Turns out the rats are planning their own migration. They’ve been stealing their electricity from the farmer. This is a source of shame for them. Well, most of them. There is one rat named Jenner (I doubt that they were referencing Mr. Bruce, now Ms. Katelyn) who has no qualms with staying in the rose bush and stealing electricity. He’s also power crazy and is plotting to kill off Nicodemus so that he can become the new leader of the rats.

The Secret of NIMH received rave reviews when it was released but tepid action at the box office. Bluth’s studio nearly had to file for bankruptcy. They were saved from this fate when Bluth became involved in creating the animation for two laser-disc arcade games – Dragon Slayer and Space Ace. Both were essentially fully animated films that the player could control. Die-hard gamers have told me that the game wasn’t much fun, you basically just had to push a button at the right time. That may be but when I saw these games in the arcade as a kid I was pretty blown away by them.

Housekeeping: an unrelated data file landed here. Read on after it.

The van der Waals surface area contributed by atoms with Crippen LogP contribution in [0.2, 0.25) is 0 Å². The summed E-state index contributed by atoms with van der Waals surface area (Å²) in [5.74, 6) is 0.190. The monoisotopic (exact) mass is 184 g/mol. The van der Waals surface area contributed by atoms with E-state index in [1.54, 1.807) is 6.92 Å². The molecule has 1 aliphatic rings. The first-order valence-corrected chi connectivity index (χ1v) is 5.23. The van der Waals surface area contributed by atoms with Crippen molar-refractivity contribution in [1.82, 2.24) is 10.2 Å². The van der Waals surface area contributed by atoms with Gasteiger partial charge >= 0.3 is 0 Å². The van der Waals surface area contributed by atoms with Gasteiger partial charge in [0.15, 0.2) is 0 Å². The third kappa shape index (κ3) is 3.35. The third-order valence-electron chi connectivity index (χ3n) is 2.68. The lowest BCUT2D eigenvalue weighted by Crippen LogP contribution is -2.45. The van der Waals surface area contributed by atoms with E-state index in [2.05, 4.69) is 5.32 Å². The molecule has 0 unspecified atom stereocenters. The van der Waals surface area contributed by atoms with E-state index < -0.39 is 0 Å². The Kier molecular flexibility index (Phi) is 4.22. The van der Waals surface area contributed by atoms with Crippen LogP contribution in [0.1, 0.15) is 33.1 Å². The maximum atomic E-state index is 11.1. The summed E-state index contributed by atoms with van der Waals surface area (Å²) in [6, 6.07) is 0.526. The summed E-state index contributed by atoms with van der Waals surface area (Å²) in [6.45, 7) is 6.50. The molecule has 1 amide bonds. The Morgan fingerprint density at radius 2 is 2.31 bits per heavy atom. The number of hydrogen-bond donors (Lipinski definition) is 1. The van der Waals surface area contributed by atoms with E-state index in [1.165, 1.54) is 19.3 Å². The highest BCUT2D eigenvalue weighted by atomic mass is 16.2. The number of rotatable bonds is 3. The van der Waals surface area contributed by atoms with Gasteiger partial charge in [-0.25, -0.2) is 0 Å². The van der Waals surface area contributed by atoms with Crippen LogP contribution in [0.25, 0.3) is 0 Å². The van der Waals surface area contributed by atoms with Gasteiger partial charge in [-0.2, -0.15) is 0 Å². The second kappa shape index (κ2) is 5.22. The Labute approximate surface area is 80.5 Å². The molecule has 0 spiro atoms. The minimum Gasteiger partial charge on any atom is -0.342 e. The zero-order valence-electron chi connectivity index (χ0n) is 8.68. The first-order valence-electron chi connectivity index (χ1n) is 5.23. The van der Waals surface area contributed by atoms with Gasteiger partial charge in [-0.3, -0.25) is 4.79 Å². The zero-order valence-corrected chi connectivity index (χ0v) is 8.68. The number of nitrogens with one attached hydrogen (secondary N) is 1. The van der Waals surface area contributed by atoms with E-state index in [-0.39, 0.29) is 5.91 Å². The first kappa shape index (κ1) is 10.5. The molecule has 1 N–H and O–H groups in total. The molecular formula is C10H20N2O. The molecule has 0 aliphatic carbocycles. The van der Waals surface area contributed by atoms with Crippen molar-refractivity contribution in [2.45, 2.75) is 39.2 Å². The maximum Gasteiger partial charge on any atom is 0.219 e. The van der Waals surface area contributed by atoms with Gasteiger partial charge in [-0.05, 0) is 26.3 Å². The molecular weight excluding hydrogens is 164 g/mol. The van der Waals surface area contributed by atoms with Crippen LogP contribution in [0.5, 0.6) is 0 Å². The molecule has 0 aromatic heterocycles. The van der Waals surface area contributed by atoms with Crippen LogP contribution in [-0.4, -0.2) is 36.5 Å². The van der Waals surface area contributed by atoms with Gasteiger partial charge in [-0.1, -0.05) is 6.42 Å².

Visually, The Secret of NIMH is a marvel. The rich, detailed backgrounds and the wonderful movement of the animals, not to mention some jaw dropping visual effects made The Secret of NIMH quite possibly the most beautifully animated film since Bambi. Also like Bambi, The Secret of NIMH has received its fair share of controversy. Many people who grew up watching the film will tell you that they found both Dragon and The Great Owl to be frightening and the flashback scenes at NIMH are particularly disturbing. But I don’t know that this is a drawback. Just about every children’s film that has resonated through the ages had something in it that frightened children. Snow White had the evil queen and plus the heroines terrifying journey through the woods, Bambi had to deal with the death of his mother, The Wizard of Oz had those flying monkeys and Willy Wonka and the Chocolate Factory had that bad acid trip of a boat ride. Frankly, I can’t think of a more horrific moment for a child then the seen in Pinocchio when he and his friend Lampwick turn into donkeys. Yet who in there right mind doesn’t treasure these cinematic experiences?  The year before The Secret of NIMH was released Disney came out with The Fox and the Hound, a film that Bluth had started work on. It made more money at the box office and I know that there are some people who remember the movie fondly. For my money it was way to saccharine. Life is full of light and dark and a big part of fairytales and legends is that they help us face our demons rather then hide from them.